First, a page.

• Provisions are included on how sustainability must be considered when devising and carrying out strategic projects.
  • It establishes a European Critical Raw Materials Board which is tasked with overseeing the delivery of the targets.
  • Finally, the Act will compel Member States to collect information and provide data on the stock levels of critical raw materials. There are details on the coordination, stress testing and joint purchasing.

Funding the CRMA

The European Commission’s proposals provide Member States with the targets and framework to secure the bloc’s raw materials supply chains. The funding of these projects and actions will fall to national governments under the current plans and stakeholders are already calling for funding to be provided from the European level. Nevertheless, the Commission was not able to provide a funding pot for the moment. Some countries are already getting started on addressing this financial need.

The German government is taking the initiative to bring the intent of the CRMA to life. It has been recently reported that the German government plans to establish a state fund worth up to €2 billion that will support mining of raw materials critical to the nation’s green transition. We can expect other governments to follow suit and begin devising plans to commit funding to raw materials and the delivery of the CRMA. This comes amid a relaxation of the state aid rules at European level which were known to be very stringent.

With this in mind, market players should engage with senior decision-makers in national governments on the plans. In some cases, state aid rules may need to be amended. There is an opportunity to show the industry support on this initiative with government officials and how Member States will benefit.

EU-UK diversification

A major concern for the industry is if the UK and EU take on divergent strategies and fail to align their approach to securing the critical raw minerals (CRM) supply chain. As outlined above, the EU is ahead of the UK in terms of setting specific targets and establishing governance frameworks. Whilst Brexit has imposed trade barriers on companies to access the UK and European markets; the CRM supply chain is highly integrated and each region has specialised operations needed to jointly address the complex challenges impacting the supply chain. It would be beneficial for each region and the industry if the EU and UK used a centralised approach for incentivising domestic production and engaging with international partners.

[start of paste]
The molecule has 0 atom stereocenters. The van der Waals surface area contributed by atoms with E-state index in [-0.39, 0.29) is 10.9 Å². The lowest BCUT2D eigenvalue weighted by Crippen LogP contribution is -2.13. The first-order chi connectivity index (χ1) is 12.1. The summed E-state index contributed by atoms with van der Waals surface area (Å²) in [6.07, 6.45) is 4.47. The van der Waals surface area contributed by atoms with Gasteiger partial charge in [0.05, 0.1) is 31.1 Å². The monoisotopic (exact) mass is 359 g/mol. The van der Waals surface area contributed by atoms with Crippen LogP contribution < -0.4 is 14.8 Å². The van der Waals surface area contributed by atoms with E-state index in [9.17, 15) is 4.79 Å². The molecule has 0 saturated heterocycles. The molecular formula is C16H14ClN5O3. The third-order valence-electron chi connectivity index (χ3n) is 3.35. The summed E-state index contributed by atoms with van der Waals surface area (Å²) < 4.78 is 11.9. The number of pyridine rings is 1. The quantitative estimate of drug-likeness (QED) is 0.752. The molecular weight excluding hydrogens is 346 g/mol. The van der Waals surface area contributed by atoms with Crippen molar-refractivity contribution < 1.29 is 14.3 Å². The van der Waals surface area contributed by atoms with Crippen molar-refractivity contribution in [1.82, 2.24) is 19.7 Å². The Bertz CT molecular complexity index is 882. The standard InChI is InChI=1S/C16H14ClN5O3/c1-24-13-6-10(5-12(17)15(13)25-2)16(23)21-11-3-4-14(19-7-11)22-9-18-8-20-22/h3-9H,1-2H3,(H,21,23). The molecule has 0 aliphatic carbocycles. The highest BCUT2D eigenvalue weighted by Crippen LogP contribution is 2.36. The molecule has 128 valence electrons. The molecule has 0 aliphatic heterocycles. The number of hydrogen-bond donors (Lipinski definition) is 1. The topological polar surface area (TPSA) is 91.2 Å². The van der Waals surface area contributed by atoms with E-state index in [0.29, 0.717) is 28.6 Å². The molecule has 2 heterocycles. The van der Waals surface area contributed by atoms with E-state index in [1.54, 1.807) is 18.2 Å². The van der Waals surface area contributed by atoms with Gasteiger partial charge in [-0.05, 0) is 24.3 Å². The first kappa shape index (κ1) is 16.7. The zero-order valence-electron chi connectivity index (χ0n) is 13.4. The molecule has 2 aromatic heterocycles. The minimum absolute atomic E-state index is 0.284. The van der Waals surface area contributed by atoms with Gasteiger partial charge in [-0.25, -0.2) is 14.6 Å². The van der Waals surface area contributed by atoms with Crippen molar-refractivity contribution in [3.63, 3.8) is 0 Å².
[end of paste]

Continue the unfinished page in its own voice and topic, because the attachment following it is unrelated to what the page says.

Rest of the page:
As a key effort, the UK and the EU both want to implement diversification strategies to reduce each region’s reliance on China or Indonesia. China overwhelmingly controls critical mineral supply chains, processing nearly 60 per cent of the EU’s supply of lithium for example. It is also the biggest producer of 12 out of 18 minerals on the UK’s critical list. This control in one single country is extremely risky as it creates geopolitical risks and economic vulnerabilities that must be addressed. Both the UK and EU want to invest and develop their domestic production and capabilities. Nevertheless, it remains to be seen how far the EU and UK will go to coordinate their decoupling from China.

Companies should continue to review their own critical raw minerals supply chains to identify any geopolitical exposures. It is also imperative that companies, alongside the government, identify alternative suppliers or buyers that would be available in the event of future geopolitical conflict.

Common western standards

The U.S., EU and UK are likely to attempt to increasingly coordinate their approach to ESG in raw material supply chains. China has a long way to go in improving its environmental record. Shared standards will unite the West while it tries to reduce its dependence on China. Market players should advocate a common approach to national governments. The unity will facilitate a more robust and independent raw material supply chain.